Nuking Linux servers, one script at a time

There are times when you need to nuke a Linux box securely and remotely. Here's how

People always talk about the convenience of hosted servers or cloud server instances. But what do you do with them when they're no longer needed? Sure, you can tell the provider to destroy them, but that's hardly a guarantee the data on those boxes will actually be wiped securely. Without physical access to the servers, you can't yank the disks out, write zeros on all blocks, and beat them with a sledgehammer. How can you be reasonably sure that your hosted (or cloud) server is completely destroyed when you're done with it?

This question popped up in a discussion I had with Matt Prigge recently. Several Linux boxes at a hosting provider had uptimes north of three years and needed to be completely wiped without any type of physical access. In this case, rebooting the boxes was out of the question because there was no guarantee they'd reboot properly. That might leave them inoperable, but the data on those systems could still be pilfered by anyone with physical access. Though it's easy enough to wipe hard disks with tools like Darik's Boot and Nuke, that wasn't an option here.

[ Also on InfoWorld: Watch Paul Venezia and Matt Prigge chat about virtualization networking in this Shop Talk video. | Then take a minute to read Paul Venezia's classic: "When in doubt, reboot? Not Unix boxes." ]

You could run rm -rf / as root and let it go. That might mess up the box, but it won't guarantee that everything has been deleted securely. In fact, you can't even guarantee it'll delete every file, much less render them unrecoverable -- and after a while, the server will become unresponsive, putting it into an unknown state that cannot be verified.

Luckily, there are other methods of securely erasing running Linux servers.

The goal in my case was to perform several zeroing passes on all local disks, making sure to destroy the MBR (master boot record), which is a reasonably thorough method of ensuring that all data on disk is gone forever. (Unfortunately, the sledgehammer would have to sit this one out.) Also, I wanted confirmation that the disks had been completely wiped -- and the box should shut down at the end of the zeroing passes.

How to accomplish this? It's fairly simple. The first order of business is to create a ramdisk and copy all relevant binaries and libraries. Next, stop all relevant system services that might write to the disks, such as syslog. With that completed, have a look at the mount table, take note of all block devices, and dynamically create a script to write zeros (or random, if you so desire) to every block on those devices at least once -- but preferably five or more times. Also ensure that you write zeros to the first 512 bytes of each disk to wipe out the MBR. Once that script has been created and placed on the ramdisk, turn off all swap, chroot to the ramdisk, and run it from there, ensuring you'll still have an accessible temporary environment to work with.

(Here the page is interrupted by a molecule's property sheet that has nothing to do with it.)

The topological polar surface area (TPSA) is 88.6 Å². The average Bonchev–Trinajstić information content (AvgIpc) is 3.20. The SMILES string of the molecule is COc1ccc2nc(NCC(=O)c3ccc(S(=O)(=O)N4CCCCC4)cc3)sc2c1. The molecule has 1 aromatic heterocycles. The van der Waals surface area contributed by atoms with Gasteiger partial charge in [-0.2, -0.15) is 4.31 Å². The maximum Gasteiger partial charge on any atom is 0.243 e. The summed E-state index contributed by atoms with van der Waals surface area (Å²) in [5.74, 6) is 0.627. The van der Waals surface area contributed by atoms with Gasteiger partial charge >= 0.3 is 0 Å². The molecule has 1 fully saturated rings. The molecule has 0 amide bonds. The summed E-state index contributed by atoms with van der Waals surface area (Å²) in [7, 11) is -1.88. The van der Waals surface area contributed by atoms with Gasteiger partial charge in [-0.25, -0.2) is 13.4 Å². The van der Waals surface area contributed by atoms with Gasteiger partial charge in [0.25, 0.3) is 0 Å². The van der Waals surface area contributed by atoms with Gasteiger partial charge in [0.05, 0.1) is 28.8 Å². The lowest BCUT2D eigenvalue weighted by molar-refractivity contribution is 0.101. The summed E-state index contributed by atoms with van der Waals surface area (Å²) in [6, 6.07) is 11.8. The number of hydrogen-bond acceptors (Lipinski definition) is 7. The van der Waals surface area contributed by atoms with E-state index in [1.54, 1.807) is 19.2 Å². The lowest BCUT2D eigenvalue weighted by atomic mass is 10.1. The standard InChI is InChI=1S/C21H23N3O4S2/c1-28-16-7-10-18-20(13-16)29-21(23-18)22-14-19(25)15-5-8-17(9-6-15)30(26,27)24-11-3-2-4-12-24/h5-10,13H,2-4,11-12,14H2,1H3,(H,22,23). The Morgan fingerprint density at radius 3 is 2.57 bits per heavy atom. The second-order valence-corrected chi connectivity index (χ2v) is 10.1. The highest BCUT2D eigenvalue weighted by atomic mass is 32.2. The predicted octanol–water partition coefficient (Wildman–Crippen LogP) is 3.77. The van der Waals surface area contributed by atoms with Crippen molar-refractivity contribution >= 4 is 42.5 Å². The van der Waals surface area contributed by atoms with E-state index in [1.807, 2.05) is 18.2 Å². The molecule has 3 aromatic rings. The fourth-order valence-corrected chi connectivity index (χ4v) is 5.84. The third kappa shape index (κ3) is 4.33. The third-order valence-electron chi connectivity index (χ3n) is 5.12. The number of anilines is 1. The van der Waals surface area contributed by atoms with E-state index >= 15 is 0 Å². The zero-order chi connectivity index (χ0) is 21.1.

The end result of running this script is a completely and totally wiped remote system, with positive acknowledgement that all partitions were wiped. All of this is done via ssh with no console or physical access necessary. If you have hosted Linux servers, or even internal servers at remote sites that need to disappear for good, this type of system-nuking script will do the job handily. In fact, when it's time to blow away a Linux server in any location -- even if it's right next to you -- pulling this script down and running it as root will do the job quickly and easily.

The one thing this script doesn't do is securely delete any backups or snapshots the hosting provider might have hanging around. Since that's extremely provider-specific, you must do some digging on your own, but it definitely needs to be taken into account when dealing with cloud server instances or hosted VMs. Zeroing a running server does no good if there are a half-dozen snapshots waiting in the wings. Also, this won't work with paravirtualized VPS instances due to the fact that they don't permit low-level disk access.

If you're interested, have a look at a fully functional example. This script could obviously be a bit more robust, but it gets the job done. It's specific to RHEL and CentOS distributions, but could easily be adapted to any Unix-like OS with a few tweaks. Just be careful because this script is meant to be wholly destructive. If that's not what you're after or you don't know what you're doing, do not touch.

This story, "Nuking Linux servers, one script at a time," was originally published at Read more of Paul Venezia's The Deep End blog at For the latest business technology news, follow on Twitter.

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